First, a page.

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Klauber, J. (1976). Some Little-Described Elements of the Psychoanalytical Relationship and their Therapeutic Implications. Int. R. Psycho-Anal., 3:283-290.

(1976). International Review of Psycho-Analysis, 3:283-290

Some Little-Described Elements of the Psychoanalytical Relationship and their Therapeutic Implications

John Klauber

The most neglected feature of the psychoanalytic relationship still seems to me to be that is it a relationship: a very peculiar relationship, but a definite one. Patient and analyst need one another. The patient comes to the analyst because of internal conflicts that prevent him from enjoying life and he begins to use the analyst not only to resolve them, but increasingly as a receptacle for his pent-up feelings. But the analyst also needs the patient in order to crystallize and communicate his own thoughts, including some of his inmost thoughts on intimate human problems which can only grow organically in the context of this relationship. They cannot be shared and experienced in the same immediate way with a colleague, or even with a husband or wife. It is also in his relationship with his patients that the analyst refreshes his own analysis. It is from this mutual participation in analytic understanding that the patient derives the substantial part of his cure, and the analyst his deepest confidence and satisfaction.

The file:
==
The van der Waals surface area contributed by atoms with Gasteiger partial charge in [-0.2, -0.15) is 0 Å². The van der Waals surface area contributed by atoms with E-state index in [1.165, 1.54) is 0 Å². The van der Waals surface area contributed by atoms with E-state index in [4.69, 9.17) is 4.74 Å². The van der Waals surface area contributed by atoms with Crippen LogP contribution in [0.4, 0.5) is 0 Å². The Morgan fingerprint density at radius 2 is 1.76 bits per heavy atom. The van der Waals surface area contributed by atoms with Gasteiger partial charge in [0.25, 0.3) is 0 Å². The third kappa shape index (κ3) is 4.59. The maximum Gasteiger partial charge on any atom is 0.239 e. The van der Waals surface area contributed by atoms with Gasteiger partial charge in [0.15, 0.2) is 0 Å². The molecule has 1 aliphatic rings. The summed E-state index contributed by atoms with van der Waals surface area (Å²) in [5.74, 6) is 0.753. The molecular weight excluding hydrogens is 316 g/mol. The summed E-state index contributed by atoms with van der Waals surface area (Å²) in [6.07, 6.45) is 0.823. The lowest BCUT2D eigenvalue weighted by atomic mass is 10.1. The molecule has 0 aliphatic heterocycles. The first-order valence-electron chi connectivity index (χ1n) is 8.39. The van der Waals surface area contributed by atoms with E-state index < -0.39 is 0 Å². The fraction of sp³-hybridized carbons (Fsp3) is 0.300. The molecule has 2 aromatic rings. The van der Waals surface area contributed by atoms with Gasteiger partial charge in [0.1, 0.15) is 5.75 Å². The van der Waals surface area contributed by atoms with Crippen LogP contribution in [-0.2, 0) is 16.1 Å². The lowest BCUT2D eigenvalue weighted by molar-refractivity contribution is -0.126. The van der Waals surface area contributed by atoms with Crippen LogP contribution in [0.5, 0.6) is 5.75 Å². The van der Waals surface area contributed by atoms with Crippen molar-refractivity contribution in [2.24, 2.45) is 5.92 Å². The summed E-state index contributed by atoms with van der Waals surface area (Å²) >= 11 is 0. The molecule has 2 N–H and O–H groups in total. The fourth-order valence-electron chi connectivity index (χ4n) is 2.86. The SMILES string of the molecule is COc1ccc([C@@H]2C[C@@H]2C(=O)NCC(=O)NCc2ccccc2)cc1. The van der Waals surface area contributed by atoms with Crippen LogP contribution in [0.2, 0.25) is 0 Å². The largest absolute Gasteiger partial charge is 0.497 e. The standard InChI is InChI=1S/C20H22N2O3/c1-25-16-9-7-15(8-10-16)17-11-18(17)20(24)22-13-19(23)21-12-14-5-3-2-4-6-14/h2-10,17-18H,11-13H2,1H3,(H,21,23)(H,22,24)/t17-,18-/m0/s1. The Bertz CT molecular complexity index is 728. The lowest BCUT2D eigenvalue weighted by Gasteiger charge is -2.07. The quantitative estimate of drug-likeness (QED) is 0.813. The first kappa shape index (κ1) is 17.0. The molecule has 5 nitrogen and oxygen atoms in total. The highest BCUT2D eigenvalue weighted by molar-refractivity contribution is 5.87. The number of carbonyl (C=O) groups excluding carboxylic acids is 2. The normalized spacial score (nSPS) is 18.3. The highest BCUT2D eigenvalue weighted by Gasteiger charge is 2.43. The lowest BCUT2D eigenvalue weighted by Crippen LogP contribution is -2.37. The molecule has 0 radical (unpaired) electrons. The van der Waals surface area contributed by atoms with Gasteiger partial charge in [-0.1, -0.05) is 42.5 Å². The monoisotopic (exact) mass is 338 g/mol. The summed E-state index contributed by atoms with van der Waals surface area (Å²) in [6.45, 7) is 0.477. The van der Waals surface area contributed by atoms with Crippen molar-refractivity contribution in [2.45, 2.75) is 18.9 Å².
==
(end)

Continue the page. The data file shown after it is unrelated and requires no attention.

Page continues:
The evolution of the theory of technique might be thought of as a gradual victory, but only a partial victory, for the recognition of the relationship. This clearly had its reasons as it was liable to get out of hand in the early days when wild analysis was a danger, as it still does occasionally today. And the technique of interpreting unconscious impulse aggravated resistance, resulting in the sort of sexual battle that Freud described in 1915 in his 'Observations on Transference Love'.

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